SCRANTON, Pa. — With the renewed debate over guns happening locally and nationally, we set out to answer two questions.
First, what's the current process to legally buy a gun in Pennsylvania?
Second, what checks are in place to make sure the buyer is fit to own a weapon?
We went to a business in Lackawanna County to find out.
David Russell is the Sales Manager at Roll Call, a gun shop and shooting range in Scranton.
A former Marine, Russell said he asks each customer if this is their first time buying a gun, getting a feel for their interests and walking them through the store's selection.
"Once we agree on a gun, we will have to start taking some information, which starts with a Pennsylvania driver's license or a Pennsylvania ID," he said. "Those are the only two valid forms that are acceptable in the state of Pennsylvania."
Customers over 18 years old and interested in a rifle or semi-automatic weapon must first fill out a form from the U.S. Department of Justice. Roll Call then runs each customer through the National Instant Criminal Background Check System or NICS.
"That process does a background check to make sure that someone is legally viable to own a firearm in the state of Pennsylvania and that they do not have any criminal background," Russell said.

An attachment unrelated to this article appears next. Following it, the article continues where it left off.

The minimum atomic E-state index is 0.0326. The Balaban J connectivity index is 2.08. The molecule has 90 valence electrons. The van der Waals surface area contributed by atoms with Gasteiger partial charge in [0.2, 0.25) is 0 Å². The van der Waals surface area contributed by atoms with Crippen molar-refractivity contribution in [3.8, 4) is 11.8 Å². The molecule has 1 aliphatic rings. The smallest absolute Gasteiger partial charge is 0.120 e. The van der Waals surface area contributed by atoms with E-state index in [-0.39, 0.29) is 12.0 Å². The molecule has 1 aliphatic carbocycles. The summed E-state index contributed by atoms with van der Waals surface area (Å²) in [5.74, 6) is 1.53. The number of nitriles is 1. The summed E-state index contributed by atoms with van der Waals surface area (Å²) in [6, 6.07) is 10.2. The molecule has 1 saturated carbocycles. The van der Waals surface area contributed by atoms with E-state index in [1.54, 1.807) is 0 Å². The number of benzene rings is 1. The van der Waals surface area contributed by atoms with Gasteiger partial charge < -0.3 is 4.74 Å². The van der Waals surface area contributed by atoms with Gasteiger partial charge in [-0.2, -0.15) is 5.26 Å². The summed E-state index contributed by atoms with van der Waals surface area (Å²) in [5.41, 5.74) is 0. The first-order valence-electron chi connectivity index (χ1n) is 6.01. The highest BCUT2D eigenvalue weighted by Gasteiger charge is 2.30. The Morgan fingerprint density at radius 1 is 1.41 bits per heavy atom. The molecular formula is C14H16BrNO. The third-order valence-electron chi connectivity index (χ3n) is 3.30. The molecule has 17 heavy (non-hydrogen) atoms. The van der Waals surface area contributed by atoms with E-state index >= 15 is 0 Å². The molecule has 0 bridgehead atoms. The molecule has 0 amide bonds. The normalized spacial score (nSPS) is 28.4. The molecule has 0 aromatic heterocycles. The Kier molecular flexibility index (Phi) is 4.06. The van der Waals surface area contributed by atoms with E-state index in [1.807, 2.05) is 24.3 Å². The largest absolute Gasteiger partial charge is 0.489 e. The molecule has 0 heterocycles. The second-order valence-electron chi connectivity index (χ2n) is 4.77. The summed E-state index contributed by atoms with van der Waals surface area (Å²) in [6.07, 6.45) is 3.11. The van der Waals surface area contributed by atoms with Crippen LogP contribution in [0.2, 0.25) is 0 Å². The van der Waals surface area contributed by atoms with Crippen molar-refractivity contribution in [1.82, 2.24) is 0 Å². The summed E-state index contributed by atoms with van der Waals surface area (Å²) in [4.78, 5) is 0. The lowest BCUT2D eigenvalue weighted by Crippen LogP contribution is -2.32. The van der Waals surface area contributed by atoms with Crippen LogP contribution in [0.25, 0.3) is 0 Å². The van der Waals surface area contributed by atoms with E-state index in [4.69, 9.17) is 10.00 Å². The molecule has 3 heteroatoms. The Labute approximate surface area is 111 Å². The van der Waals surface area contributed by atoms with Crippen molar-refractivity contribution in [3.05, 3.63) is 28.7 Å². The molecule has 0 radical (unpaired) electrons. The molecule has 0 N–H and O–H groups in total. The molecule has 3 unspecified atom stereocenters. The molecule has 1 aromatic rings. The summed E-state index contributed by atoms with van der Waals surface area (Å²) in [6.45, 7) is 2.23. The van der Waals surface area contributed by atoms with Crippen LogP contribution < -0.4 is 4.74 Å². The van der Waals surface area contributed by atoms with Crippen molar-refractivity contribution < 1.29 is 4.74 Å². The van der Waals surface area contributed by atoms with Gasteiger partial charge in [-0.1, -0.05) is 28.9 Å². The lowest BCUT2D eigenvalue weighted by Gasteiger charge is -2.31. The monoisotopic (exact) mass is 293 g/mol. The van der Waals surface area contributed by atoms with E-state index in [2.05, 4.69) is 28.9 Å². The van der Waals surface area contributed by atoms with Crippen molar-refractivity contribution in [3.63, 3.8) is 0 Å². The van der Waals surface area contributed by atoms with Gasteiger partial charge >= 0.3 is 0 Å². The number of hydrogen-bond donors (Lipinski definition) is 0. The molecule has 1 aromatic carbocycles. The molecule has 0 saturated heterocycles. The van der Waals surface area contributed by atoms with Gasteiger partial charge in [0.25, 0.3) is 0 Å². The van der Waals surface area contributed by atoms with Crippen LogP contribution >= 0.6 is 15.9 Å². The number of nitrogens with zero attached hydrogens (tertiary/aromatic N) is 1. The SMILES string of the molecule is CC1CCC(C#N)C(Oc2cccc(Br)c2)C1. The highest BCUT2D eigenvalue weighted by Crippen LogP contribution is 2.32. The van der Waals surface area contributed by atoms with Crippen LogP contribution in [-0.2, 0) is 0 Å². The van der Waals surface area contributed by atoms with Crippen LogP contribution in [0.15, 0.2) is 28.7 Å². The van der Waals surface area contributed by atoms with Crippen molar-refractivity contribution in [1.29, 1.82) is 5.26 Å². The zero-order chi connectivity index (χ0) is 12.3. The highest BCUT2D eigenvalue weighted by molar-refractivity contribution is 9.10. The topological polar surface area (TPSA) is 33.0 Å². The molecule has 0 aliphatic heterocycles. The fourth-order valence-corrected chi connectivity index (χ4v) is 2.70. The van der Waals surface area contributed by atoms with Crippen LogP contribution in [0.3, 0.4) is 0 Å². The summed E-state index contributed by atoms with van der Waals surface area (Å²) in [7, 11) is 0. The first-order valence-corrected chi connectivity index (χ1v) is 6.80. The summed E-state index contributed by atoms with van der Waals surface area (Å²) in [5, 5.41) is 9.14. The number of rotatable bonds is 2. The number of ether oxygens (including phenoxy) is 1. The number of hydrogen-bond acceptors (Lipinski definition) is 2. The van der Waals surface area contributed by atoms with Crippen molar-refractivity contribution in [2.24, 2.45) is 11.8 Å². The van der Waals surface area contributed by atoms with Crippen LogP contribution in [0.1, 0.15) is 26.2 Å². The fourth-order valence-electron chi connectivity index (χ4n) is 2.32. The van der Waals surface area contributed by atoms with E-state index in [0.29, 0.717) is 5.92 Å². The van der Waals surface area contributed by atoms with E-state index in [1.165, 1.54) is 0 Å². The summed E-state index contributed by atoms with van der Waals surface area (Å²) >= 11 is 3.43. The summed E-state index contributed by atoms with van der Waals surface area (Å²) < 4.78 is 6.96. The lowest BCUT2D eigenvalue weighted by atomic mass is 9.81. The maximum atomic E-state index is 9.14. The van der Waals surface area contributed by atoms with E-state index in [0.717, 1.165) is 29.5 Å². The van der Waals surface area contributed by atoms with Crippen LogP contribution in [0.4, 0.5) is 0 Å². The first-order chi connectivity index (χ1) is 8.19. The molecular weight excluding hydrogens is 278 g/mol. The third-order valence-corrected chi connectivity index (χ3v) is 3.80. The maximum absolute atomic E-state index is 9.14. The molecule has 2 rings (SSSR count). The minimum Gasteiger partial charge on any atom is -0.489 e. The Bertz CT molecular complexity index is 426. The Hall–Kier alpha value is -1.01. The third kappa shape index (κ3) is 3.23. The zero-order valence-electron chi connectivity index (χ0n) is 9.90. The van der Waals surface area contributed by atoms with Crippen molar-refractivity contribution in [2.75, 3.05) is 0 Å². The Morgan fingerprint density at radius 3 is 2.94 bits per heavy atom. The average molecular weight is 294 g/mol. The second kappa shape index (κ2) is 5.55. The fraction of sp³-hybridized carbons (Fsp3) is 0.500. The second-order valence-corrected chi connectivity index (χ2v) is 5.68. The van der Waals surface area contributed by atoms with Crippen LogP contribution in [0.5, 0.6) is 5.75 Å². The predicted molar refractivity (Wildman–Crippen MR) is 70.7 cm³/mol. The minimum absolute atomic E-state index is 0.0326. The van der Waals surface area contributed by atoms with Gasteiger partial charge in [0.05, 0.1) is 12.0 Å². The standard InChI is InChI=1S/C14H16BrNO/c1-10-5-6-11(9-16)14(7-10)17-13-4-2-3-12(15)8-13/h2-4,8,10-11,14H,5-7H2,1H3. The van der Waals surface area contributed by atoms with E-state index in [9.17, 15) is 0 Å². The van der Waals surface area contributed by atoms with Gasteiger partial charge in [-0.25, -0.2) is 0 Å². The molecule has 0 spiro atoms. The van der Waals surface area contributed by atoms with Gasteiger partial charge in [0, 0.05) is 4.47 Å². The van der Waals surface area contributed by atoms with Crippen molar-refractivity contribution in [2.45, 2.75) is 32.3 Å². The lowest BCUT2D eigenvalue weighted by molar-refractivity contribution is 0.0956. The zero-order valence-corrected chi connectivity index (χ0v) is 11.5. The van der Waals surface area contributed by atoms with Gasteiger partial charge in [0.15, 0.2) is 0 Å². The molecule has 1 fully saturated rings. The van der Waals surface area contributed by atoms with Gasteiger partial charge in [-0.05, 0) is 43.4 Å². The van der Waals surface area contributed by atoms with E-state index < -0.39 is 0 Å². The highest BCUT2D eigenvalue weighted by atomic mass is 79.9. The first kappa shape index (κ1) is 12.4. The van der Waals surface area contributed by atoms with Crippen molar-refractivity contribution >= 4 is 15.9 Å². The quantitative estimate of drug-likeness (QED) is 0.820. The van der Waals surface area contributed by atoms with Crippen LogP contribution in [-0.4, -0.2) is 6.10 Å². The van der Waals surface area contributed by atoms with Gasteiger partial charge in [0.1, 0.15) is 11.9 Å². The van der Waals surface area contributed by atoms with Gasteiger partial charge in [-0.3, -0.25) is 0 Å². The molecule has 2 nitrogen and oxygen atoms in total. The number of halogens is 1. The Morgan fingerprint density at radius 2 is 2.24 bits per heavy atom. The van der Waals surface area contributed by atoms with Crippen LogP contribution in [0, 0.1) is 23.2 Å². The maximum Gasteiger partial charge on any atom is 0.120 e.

When filling out the background check form from the DOJ, applicants are asked a series of questions.
"[Are you] the actual buyer of the firearm. Are you under indictment for a felony? Have you ever been convicted? Are you an unlawful user of medical marijuana? Are you a fugitive from justice? Have you ever been committed to a mental institution? Have you ever been discharged under other than honorable conditions? Are you an illegal alien unlawfully in the United States?" Russell said. "Those type of things they need to watch out for, and that's what they're going to double-check. If any of those answer are wrong, we stop taking the paperwork. "
You must be at least 21 years old to buy a pistol, and it requires an additional form, the Pennsylvania Instant Check System.
"The pistol form actually accesses the same method through Pennsylvania, and it checks for any criminal background," Russell said. "As long as all those pass, you can have your firearm same-day as long as it's paid in full. If it does not pass; no firearm."
Though it's not required by law, Russell said Roll Call offers customers free training and an introduction to any weapon they buy.
"Safety, how to hold the weapon, what not to point the weapon at," he said. "We also provide them with information and a lock for their gun. Number one, locked to keep it locked up, so if there's any kids in the house, and a youth safety act form so that if there are any kids in the house, you should know the process, you should take if there are any kids."
Russell said if a customer fails a background check, the store is not told why. Customers can contest the decision through NICS, but the sale stops.
Russell said the store also reserves the right to refuse a sale at any point in the process and has in the past.
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